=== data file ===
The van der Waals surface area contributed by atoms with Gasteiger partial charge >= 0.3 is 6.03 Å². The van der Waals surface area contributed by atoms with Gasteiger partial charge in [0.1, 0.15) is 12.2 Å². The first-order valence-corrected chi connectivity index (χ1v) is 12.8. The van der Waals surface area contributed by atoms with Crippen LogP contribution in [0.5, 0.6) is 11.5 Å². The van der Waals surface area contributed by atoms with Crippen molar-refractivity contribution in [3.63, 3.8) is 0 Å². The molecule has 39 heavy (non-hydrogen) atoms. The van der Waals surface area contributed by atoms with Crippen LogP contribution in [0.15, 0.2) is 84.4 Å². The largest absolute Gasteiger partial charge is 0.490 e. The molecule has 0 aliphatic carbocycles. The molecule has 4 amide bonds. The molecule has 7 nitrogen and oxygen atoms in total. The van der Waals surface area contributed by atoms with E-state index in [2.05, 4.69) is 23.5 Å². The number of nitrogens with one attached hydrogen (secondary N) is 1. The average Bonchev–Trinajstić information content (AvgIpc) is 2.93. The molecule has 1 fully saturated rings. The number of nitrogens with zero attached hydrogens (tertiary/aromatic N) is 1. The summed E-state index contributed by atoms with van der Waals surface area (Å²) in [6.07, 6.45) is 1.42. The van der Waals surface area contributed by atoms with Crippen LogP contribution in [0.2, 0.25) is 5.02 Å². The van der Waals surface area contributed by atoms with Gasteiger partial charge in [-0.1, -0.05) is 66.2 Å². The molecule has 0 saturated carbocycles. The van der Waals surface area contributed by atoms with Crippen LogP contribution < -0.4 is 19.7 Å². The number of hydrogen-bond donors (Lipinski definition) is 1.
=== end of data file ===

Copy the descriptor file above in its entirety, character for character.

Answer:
The van der Waals surface area contributed by atoms with Gasteiger partial charge >= 0.3 is 6.03 Å². The van der Waals surface area contributed by atoms with Gasteiger partial charge in [0.1, 0.15) is 12.2 Å². The first-order valence-corrected chi connectivity index (χ1v) is 12.8. The van der Waals surface area contributed by atoms with Crippen LogP contribution in [0.5, 0.6) is 11.5 Å². The van der Waals surface area contributed by atoms with Crippen molar-refractivity contribution in [3.63, 3.8) is 0 Å². The molecule has 39 heavy (non-hydrogen) atoms. The van der Waals surface area contributed by atoms with Crippen LogP contribution in [0.15, 0.2) is 84.4 Å². The largest absolute Gasteiger partial charge is 0.490 e. The molecule has 0 aliphatic carbocycles. The molecule has 4 amide bonds. The molecule has 7 nitrogen and oxygen atoms in total. The van der Waals surface area contributed by atoms with E-state index in [2.05, 4.69) is 23.5 Å². The number of nitrogens with one attached hydrogen (secondary N) is 1. The average Bonchev–Trinajstić information content (AvgIpc) is 2.93. The molecule has 1 fully saturated rings. The number of nitrogens with zero attached hydrogens (tertiary/aromatic N) is 1. The summed E-state index contributed by atoms with van der Waals surface area (Å²) in [6.07, 6.45) is 1.42. The van der Waals surface area contributed by atoms with Crippen LogP contribution in [0.2, 0.25) is 5.02 Å². The van der Waals surface area contributed by atoms with Gasteiger partial charge in [-0.1, -0.05) is 66.2 Å². The molecule has 0 saturated carbocycles. The van der Waals surface area contributed by atoms with Crippen LogP contribution < -0.4 is 19.7 Å². The number of hydrogen-bond donors (Lipinski definition) is 1.